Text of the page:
4 min read

On 27th August, a self-proclaimed ‘retired vulnerability researcher’ who goes by the name ‘SandboxEscaper’  tweeted about a local privilege escalation exploit for Windows. The unknown Windows zero-day vulnerability found in the Windows OS could allow a local user or a malicious one to obtain system privileges on the targeted machine.

Will Dorman, an engineer of CERT/CC, confirmed the vulnerability and issued an official CERT/CC alert on the same day. He said that the vulnerability is a privilege escalation issue and resides in the Windows’ task scheduler program. It occurred due to errors in the handling of Advanced Local Procedure Call (ALPC) systems.

ALPC interface is a Windows-internal mechanism and works as an inter-process communication system. With ALPC, a client process running within the OS can ask a server process running within the same OS to provide some information or perform some action.

Proof-of-concept (PoC) code to exploit the ALPC interface on GitHub

SandboxEscaper released a proof-of-concept (PoC) code on GitHub on 7th May,  in order to exploit the ALPC interface to gain SYSTEM access on a Windows system. This PoC can largely attract malware authors as it allows benign malware to gain an admin access on targeted systems.

At present, there are no known solutions for this vulnerability, which has been awarded a Common Vulnerability Scoring System (CVSS) score of 6.4 – 6.8. A CVSS score ranging between 4.0 – 6.9 is said to have medium severity as per the Qualitative Severity Rating Scale.

SandboxEscaper did not notify Microsoft about the vulnerability, which leaves all the Windows 64-bit users prone to attack. However, Microsoft has acknowledged the 0-day flaw and we can expect this flaw to be resolved in Microsoft’s next security updates scheduled for September 11, the company’s next ‘Patch Tuesday’.

The person behind the Windows zero-day hack:  SandboxEscaper

This vulnerability was discovered by a self-educated blogger named ‘Sandbox escaper’. Her previous work can be found at https://sandboxescaper.blogspot.com/p/disclosures_8.html

What is intriguing is that the blogger calls herself a ‘retired vulnerability researcher’ who now blogs on travel. However, she has just started looking for a job in vulnerability research a week before her now famous Windows 0day hack. She says on her post on her current job hunt,

“I have mainly focused on logic bugs so far. So ideally I would prefer a place that is willing to mentor me, and doesn’t just expect me to start breaking all the hard targets and sandboxes by myself.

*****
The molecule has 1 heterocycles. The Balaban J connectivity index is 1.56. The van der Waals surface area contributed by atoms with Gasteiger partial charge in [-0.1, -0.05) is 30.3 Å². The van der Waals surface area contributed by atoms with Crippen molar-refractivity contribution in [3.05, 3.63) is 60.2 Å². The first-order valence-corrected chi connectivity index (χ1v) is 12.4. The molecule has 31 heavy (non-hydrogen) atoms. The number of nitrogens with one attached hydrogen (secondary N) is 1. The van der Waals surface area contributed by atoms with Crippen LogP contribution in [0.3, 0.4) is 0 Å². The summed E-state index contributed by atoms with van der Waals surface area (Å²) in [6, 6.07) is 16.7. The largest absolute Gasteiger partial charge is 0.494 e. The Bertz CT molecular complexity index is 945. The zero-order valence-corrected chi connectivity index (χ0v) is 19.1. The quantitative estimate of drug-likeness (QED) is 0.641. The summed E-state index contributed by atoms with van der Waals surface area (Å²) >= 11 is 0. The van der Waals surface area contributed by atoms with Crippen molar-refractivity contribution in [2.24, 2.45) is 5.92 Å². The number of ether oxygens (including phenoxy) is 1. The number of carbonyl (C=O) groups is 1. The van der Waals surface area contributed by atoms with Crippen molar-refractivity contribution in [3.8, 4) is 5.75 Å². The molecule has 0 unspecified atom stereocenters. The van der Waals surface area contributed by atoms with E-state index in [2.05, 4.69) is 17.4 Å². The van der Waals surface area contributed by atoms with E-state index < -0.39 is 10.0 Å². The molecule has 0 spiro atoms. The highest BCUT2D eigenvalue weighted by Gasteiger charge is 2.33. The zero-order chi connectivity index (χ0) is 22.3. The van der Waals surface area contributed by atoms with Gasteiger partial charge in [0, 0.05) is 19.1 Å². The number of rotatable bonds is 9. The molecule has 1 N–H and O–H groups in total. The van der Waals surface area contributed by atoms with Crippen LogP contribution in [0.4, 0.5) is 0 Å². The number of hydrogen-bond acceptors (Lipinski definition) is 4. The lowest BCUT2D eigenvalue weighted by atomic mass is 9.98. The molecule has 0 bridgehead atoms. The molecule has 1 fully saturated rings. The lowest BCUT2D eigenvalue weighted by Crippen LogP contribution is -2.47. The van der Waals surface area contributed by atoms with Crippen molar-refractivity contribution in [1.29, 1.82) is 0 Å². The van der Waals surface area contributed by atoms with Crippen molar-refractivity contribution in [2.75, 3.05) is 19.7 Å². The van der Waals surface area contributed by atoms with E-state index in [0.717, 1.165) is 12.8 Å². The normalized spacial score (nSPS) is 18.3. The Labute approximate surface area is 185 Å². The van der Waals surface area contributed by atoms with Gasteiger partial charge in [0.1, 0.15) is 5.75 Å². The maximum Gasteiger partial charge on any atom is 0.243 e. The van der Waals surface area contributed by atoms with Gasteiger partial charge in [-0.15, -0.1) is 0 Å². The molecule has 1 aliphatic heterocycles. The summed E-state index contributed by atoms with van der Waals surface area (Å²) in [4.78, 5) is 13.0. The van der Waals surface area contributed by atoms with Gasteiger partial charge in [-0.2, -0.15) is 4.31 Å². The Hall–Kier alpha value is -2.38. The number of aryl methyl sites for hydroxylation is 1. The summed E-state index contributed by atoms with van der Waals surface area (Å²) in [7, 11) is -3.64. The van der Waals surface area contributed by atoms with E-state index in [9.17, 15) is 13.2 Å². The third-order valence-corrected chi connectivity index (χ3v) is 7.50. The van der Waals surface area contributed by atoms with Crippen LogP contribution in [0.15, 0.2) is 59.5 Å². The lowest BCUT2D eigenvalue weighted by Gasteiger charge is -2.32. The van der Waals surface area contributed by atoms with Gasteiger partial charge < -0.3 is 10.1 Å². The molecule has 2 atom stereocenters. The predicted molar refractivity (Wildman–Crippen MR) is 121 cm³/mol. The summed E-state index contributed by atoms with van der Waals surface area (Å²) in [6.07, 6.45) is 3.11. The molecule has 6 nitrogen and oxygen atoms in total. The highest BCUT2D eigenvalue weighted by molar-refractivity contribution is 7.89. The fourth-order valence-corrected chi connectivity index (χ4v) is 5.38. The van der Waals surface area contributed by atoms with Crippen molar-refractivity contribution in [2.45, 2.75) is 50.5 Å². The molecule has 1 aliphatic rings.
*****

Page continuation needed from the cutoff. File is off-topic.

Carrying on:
I would also prefer an onsite job in the UK (I’m currently a citizen of Belgium and also living there).”

She also goes forth to mention that being a transgender, her transition has been really difficult. Dealing with social pressure and anxiety isn’t easy, but this vulnerability researcher is causing heads to turn thanks to this discovery! She’s definitely got Microsoft’s attention now. Would be interesting to see if Microsoft decides to give her a chance at a job interview.

On a related note, this story also underscores the existing toxic culture in tech and highlights why it is important for tech companies to push inclusion and diversity as a key CxO performance metric. A person should be judged on merits and capabilities, not on their personal lifestyle choices or their traits/features, physical, emotional, sexual, political or otherwise.

Further updates to this story

After SandboxEscaper’s first tweet caused friction in the flaw disclosure process. She followed up with another tweet stating “Enjoy the 0day. It will get patched really fast. I guess I had fun today. Now I’m gone for a while, bye.”

Publicly releasing Windows vulnerabilities before Microsoft has issued a patch is quite rare. Microsoft, and many other companies offer bug bounties, or rewards, for information on software flaws. However, publicly disclosing the flaw vindicates someone from earning a bug bounty.

As per Microsoft’s rules, detailed proof-of-concept code similar to the one that SandboxEscaper posted, must not be disclosed until 30 days after Microsoft issues a patch.

Her GitHub video might have violated Microsoft’s terms and conditions for bug rewards.

Yesterday, SandboxEscaper tweeted, “I screwed up, not MSFT (they are actually a cool company).”

SandboxEscaper received an overwhelmingly positive response and compliments for her vulnerability discovery from various tech geeks, including from the cybersecurity training company Hacker House.

Read more about this 0day exploit’s technical details on Kevin Beaumont’s Medium post.

Note: Updated on 30th Aug, to include section on ‘Further updates to this story’.

Read Next

Epic games CEO calls Google “irresponsible” for disclosing the security flaw in Fortnite Android Installer before the patch was ready

Sugar operating system: A new OS to enhance GPU acceleration security in web apps

Meet ‘Foreshadow’: The L1 Terminal Fault in Intel’s chips

A Data science fanatic. Loves to be updated with the tech happenings around the globe. Loves singing and composing songs. Believes in putting the art in smart.


Please enter your comment!
Please enter your name here